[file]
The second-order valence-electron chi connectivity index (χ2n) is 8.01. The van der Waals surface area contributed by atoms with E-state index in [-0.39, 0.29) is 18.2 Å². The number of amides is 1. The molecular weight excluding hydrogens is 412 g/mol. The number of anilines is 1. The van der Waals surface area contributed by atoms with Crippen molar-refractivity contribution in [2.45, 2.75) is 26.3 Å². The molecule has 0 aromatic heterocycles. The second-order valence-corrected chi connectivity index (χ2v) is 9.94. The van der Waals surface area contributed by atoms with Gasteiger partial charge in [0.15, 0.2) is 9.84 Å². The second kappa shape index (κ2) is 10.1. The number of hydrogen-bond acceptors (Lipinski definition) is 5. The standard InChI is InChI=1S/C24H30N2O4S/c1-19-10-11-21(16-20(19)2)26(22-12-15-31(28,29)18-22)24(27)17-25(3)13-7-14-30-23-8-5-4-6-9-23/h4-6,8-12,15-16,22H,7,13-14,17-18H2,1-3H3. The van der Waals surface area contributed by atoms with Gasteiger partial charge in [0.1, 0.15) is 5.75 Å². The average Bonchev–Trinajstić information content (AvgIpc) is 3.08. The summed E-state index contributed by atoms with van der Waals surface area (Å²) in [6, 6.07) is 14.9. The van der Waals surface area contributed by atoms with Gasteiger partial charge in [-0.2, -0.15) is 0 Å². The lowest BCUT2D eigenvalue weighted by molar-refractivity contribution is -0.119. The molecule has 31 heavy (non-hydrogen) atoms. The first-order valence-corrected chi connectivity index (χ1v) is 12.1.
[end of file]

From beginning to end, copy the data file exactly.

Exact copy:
The second-order valence-electron chi connectivity index (χ2n) is 8.01. The van der Waals surface area contributed by atoms with E-state index in [-0.39, 0.29) is 18.2 Å². The number of amides is 1. The molecular weight excluding hydrogens is 412 g/mol. The number of anilines is 1. The van der Waals surface area contributed by atoms with Crippen molar-refractivity contribution in [2.45, 2.75) is 26.3 Å². The molecule has 0 aromatic heterocycles. The second-order valence-corrected chi connectivity index (χ2v) is 9.94. The van der Waals surface area contributed by atoms with Gasteiger partial charge in [0.15, 0.2) is 9.84 Å². The second kappa shape index (κ2) is 10.1. The number of hydrogen-bond acceptors (Lipinski definition) is 5. The standard InChI is InChI=1S/C24H30N2O4S/c1-19-10-11-21(16-20(19)2)26(22-12-15-31(28,29)18-22)24(27)17-25(3)13-7-14-30-23-8-5-4-6-9-23/h4-6,8-12,15-16,22H,7,13-14,17-18H2,1-3H3. The van der Waals surface area contributed by atoms with Gasteiger partial charge in [0.1, 0.15) is 5.75 Å². The average Bonchev–Trinajstić information content (AvgIpc) is 3.08. The summed E-state index contributed by atoms with van der Waals surface area (Å²) in [6, 6.07) is 14.9. The van der Waals surface area contributed by atoms with Gasteiger partial charge in [-0.2, -0.15) is 0 Å². The lowest BCUT2D eigenvalue weighted by molar-refractivity contribution is -0.119. The molecule has 31 heavy (non-hydrogen) atoms. The first-order valence-corrected chi connectivity index (χ1v) is 12.1.